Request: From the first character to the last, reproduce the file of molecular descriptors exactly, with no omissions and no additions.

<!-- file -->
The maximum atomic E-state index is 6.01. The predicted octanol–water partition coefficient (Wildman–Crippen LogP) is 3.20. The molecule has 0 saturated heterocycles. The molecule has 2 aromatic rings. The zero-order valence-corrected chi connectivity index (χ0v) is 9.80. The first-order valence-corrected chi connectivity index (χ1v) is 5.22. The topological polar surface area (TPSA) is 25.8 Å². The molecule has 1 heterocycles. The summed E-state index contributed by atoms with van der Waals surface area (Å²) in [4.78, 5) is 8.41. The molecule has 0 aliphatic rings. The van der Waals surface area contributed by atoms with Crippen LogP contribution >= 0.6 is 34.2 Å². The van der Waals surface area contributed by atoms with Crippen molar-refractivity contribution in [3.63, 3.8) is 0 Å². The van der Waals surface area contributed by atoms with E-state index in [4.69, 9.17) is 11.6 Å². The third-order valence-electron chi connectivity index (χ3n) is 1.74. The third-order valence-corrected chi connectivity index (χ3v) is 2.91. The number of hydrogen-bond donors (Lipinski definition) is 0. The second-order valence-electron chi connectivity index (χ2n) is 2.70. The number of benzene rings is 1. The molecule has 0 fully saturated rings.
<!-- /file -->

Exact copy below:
The maximum atomic E-state index is 6.01. The predicted octanol–water partition coefficient (Wildman–Crippen LogP) is 3.20. The molecule has 0 saturated heterocycles. The molecule has 2 aromatic rings. The zero-order valence-corrected chi connectivity index (χ0v) is 9.80. The first-order valence-corrected chi connectivity index (χ1v) is 5.22. The topological polar surface area (TPSA) is 25.8 Å². The molecule has 1 heterocycles. The summed E-state index contributed by atoms with van der Waals surface area (Å²) in [4.78, 5) is 8.41. The molecule has 0 aliphatic rings. The van der Waals surface area contributed by atoms with Crippen LogP contribution >= 0.6 is 34.2 Å². The van der Waals surface area contributed by atoms with Crippen molar-refractivity contribution in [3.63, 3.8) is 0 Å². The van der Waals surface area contributed by atoms with E-state index in [4.69, 9.17) is 11.6 Å². The third-order valence-electron chi connectivity index (χ3n) is 1.74. The third-order valence-corrected chi connectivity index (χ3v) is 2.91. The number of hydrogen-bond donors (Lipinski definition) is 0. The second-order valence-electron chi connectivity index (χ2n) is 2.70. The number of benzene rings is 1. The molecule has 0 fully saturated rings.